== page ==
Alex Harrison’s vision extended beyond the walls of a shed-like building, his hands wrapped around the red handles of a 300-pound bobsled mounted to rails.
In one fluid motion, the 6-foot-1, former Western Washington University decathlete departed down the track at the U.S.A. Bobsled training facility in Lake Placid, N.Y., his grandest dreams attached to every powerful step he took.
That wasn’t the beginning of his Olympic-hopeful journey. A text owns that distinction, one from his longtime friend, Michelle Howe.
“I think I found your new sport,” Howe’s text to Harrison read. “It’s designed for you.”
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His interest was sparked, albeit he had no actual interaction with bobsledding in his past. As a former decathlete, his physical repertoire was anything if not deep, boding well for any task he took part in.
The combine, which served as the first step in the process of making the U.S.A. Olympic bobsledding team on Aug. 2 in Greensville, S.C., was the first hurdle.
Harrison electrified all three phases of the showcase — the 60-meter dash, standing broad jump and underhand shot toss — posting a score of 530 out of 600, which at the time stood as the highest score amongst all the combines completed in the country.
Amongst a field of athletes hailing from some of the most talent-rich Division-I universities in the country, a dream that once seemed distant and crazy was becoming reality.
Several weeks passed before Harrison’s phone rang. On the other end was the voice of Michael Dionne, coach and director for bobsled development for Team U.S.A.
Harrison was moving on.
A roaring impression
Adrenaline coursed through Harrison’s veins before he approached his final run.
As an outlet, the former Viking allowed his energy to exit his body, even if it was to the detriment of his innocent face.
“Before the final push, I hit myself in the face as hard as I could five or six times,” he said in a phone interview. “It was pretty animalistic.”
A “war cry” extended out of the shed. He had one last chance to best his training partner, Casey Wickline, a powerfully-built firefighter from Greenville.
Harrison opted to re-run on the right side, where he posted his fastest time. He thought he could do better — he believed his greatest opportunity to best Wickline began there after the two had already complete runs from the back of the sled, left and right sides.
The nearly-300 pound sled erupted down the rail in 4.39 seconds.
“The inertia of the sled, you need to be a strong person,” Harrison said. “It gets moving pretty fast on the push track. ... It takes a large force. It’s more of a speed event.”
The total of his three best times — 4.39, 4.51 and 4.55 — was 13.45 seconds, .04 seconds faster than Wickline’s 13.49.
Again, Harrison had conquered a task that put him one step closer to making Team U.S.A. bobsledding, but he still had his doubts. All he had accomplished thus far was besting 19 newcomers.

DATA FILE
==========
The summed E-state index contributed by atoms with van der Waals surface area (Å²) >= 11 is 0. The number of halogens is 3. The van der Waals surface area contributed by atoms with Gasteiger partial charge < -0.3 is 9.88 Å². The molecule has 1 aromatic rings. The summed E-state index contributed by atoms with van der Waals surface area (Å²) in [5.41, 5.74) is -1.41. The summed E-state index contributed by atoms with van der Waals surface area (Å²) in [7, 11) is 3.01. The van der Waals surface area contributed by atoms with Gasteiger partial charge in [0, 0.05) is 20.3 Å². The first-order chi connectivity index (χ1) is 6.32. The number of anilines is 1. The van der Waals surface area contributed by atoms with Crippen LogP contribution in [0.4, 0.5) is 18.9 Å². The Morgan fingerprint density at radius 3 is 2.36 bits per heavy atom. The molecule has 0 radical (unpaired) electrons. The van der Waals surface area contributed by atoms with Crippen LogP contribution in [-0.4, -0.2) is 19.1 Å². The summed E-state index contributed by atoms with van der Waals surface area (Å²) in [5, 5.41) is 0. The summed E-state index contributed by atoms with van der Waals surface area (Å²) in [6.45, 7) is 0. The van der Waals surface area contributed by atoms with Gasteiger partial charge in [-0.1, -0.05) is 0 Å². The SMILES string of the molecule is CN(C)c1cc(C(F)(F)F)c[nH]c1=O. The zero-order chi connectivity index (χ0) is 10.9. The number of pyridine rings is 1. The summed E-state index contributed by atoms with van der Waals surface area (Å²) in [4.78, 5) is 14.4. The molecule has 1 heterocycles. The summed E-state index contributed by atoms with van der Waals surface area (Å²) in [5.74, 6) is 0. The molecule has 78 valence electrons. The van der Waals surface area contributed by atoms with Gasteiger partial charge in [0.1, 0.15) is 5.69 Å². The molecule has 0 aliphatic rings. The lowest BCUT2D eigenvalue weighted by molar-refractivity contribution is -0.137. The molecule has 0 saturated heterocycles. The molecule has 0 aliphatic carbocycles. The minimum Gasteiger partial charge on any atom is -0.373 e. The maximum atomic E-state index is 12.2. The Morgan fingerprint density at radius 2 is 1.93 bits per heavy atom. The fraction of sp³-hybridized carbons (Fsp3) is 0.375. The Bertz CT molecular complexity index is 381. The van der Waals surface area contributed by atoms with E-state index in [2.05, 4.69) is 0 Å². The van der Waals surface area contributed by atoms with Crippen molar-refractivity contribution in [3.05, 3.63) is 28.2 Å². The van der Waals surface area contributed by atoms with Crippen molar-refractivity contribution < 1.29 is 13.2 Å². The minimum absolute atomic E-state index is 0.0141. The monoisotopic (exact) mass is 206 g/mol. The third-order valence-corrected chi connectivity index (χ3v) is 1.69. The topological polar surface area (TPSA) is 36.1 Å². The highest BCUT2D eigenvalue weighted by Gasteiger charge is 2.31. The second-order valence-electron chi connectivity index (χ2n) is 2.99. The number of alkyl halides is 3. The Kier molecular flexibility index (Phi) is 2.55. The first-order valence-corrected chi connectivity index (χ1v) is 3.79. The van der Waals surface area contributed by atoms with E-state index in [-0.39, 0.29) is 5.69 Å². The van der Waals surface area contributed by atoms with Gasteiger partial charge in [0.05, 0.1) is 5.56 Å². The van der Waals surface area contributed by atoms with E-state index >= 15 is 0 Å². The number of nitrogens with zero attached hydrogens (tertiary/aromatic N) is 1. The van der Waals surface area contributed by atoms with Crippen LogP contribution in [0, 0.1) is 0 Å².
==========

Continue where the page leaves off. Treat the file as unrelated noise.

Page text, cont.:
Where dreams became reality
Harrison needed to know what his odds were.
The only person possessing that information was the head coach himself, Brian Shimer.
The 26-year-old Ph.D student at East Tennessee State University offered a simple question to Shimer: “What are my chances of being an alternate on the world cup team?”
The response was one Harrison expected.
“I looked at Brian and he said there’s no chance,” Harrison remembered. “He said something terrible would have to happen for me to be an alternate.”
Shimer had yet to express what he was actually trying to say.
In a subtle play on words, Shimer expected far more from Harrison than just being an alternate. He believed Harrison possessed the ability to be on the No. 1, 2 or 3 teams, far from alternate status.
“I started almost crying,” Harrison said. “I got choked up and I just tried to calm my excitement. If I got too excited, I was going to look like a fool in front of him. I know my eyes were watering.”
As if it needed to be said, Harrison was selected to compete against the veterans in the Bobsled Push Championships running Oct. 13-19.
The responsibility Harrison embraces is not just for his country, but for those who failed to make it as far as he has in the process.
He lives that mantra every day, rising early in the morning and dedicating his entire life to training for his Olympic dream, the same dream he’s seen dashed for so many.
Uprooting his life to move to Lake Placid is one of the many sacrifices he said he’s willing to make.
“If I am serious about pursuing an Olympic dream, I have to be pursuing it 100 percent to represent my country,” he said. “This is a dream I’ve devoted my entire professional career to.... If I have my way, I will live at the training center.”
From a text to standing on the door of an Olympic future.